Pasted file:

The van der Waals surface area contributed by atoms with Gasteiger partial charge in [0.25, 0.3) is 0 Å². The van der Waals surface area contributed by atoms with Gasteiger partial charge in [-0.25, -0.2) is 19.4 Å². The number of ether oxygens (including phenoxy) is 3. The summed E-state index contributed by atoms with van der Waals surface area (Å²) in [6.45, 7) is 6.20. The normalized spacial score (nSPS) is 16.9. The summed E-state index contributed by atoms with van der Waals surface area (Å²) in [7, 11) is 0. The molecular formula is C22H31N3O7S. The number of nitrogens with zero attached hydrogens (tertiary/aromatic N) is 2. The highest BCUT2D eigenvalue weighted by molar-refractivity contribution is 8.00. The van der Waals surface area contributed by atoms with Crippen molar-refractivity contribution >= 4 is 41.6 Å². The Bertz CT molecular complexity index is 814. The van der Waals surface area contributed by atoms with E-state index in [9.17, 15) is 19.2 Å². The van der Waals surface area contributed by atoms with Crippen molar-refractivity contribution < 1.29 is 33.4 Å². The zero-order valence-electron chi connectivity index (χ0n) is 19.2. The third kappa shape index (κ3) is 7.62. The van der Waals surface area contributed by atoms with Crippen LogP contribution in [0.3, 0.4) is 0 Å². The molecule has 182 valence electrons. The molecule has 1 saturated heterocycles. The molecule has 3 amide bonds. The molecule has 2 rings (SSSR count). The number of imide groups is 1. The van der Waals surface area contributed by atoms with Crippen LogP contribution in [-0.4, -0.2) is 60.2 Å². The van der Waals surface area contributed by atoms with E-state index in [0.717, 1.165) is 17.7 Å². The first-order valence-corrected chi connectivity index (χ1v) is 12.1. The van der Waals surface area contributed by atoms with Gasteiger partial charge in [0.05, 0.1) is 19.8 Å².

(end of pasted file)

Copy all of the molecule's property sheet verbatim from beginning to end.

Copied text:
The van der Waals surface area contributed by atoms with Gasteiger partial charge in [0.25, 0.3) is 0 Å². The van der Waals surface area contributed by atoms with Gasteiger partial charge in [-0.25, -0.2) is 19.4 Å². The number of ether oxygens (including phenoxy) is 3. The summed E-state index contributed by atoms with van der Waals surface area (Å²) in [6.45, 7) is 6.20. The normalized spacial score (nSPS) is 16.9. The summed E-state index contributed by atoms with van der Waals surface area (Å²) in [7, 11) is 0. The molecular formula is C22H31N3O7S. The number of nitrogens with zero attached hydrogens (tertiary/aromatic N) is 2. The highest BCUT2D eigenvalue weighted by molar-refractivity contribution is 8.00. The van der Waals surface area contributed by atoms with Crippen molar-refractivity contribution >= 4 is 41.6 Å². The Bertz CT molecular complexity index is 814. The van der Waals surface area contributed by atoms with E-state index in [9.17, 15) is 19.2 Å². The van der Waals surface area contributed by atoms with Crippen molar-refractivity contribution < 1.29 is 33.4 Å². The zero-order valence-electron chi connectivity index (χ0n) is 19.2. The third kappa shape index (κ3) is 7.62. The van der Waals surface area contributed by atoms with Crippen LogP contribution in [0.3, 0.4) is 0 Å². The molecule has 182 valence electrons. The molecule has 1 saturated heterocycles. The molecule has 3 amide bonds. The molecule has 2 rings (SSSR count). The number of imide groups is 1. The van der Waals surface area contributed by atoms with Crippen LogP contribution in [-0.4, -0.2) is 60.2 Å². The van der Waals surface area contributed by atoms with E-state index in [0.717, 1.165) is 17.7 Å². The first-order valence-corrected chi connectivity index (χ1v) is 12.1. The van der Waals surface area contributed by atoms with Gasteiger partial charge in [0.05, 0.1) is 19.8 Å².